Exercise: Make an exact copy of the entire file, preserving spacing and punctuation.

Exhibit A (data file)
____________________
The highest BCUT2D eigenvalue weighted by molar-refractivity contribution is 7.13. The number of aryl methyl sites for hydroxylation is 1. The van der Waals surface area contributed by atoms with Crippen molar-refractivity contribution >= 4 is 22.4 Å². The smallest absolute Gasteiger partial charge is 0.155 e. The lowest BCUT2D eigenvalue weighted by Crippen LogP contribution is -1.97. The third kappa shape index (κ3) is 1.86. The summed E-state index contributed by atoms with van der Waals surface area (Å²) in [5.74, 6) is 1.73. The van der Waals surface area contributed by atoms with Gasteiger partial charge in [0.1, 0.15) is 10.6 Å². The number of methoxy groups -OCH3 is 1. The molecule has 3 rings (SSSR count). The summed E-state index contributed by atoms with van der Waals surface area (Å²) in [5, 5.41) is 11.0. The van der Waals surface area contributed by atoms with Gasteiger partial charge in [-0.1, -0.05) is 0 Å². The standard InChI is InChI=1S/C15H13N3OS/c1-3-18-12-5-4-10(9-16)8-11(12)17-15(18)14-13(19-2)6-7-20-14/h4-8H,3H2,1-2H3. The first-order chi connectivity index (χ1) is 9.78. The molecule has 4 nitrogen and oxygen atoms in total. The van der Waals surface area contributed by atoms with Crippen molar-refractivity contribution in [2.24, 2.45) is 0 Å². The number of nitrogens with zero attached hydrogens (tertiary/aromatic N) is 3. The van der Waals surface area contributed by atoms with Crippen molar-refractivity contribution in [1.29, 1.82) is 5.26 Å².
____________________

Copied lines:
The highest BCUT2D eigenvalue weighted by molar-refractivity contribution is 7.13. The number of aryl methyl sites for hydroxylation is 1. The van der Waals surface area contributed by atoms with Crippen molar-refractivity contribution >= 4 is 22.4 Å². The smallest absolute Gasteiger partial charge is 0.155 e. The lowest BCUT2D eigenvalue weighted by Crippen LogP contribution is -1.97. The third kappa shape index (κ3) is 1.86. The summed E-state index contributed by atoms with van der Waals surface area (Å²) in [5.74, 6) is 1.73. The van der Waals surface area contributed by atoms with Gasteiger partial charge in [0.1, 0.15) is 10.6 Å². The number of methoxy groups -OCH3 is 1. The molecule has 3 rings (SSSR count). The summed E-state index contributed by atoms with van der Waals surface area (Å²) in [5, 5.41) is 11.0. The van der Waals surface area contributed by atoms with Gasteiger partial charge in [-0.1, -0.05) is 0 Å². The standard InChI is InChI=1S/C15H13N3OS/c1-3-18-12-5-4-10(9-16)8-11(12)17-15(18)14-13(19-2)6-7-20-14/h4-8H,3H2,1-2H3. The first-order chi connectivity index (χ1) is 9.78. The molecule has 4 nitrogen and oxygen atoms in total. The van der Waals surface area contributed by atoms with Crippen molar-refractivity contribution in [2.24, 2.45) is 0 Å². The number of nitrogens with zero attached hydrogens (tertiary/aromatic N) is 3. The van der Waals surface area contributed by atoms with Crippen molar-refractivity contribution in [1.29, 1.82) is 5.26 Å².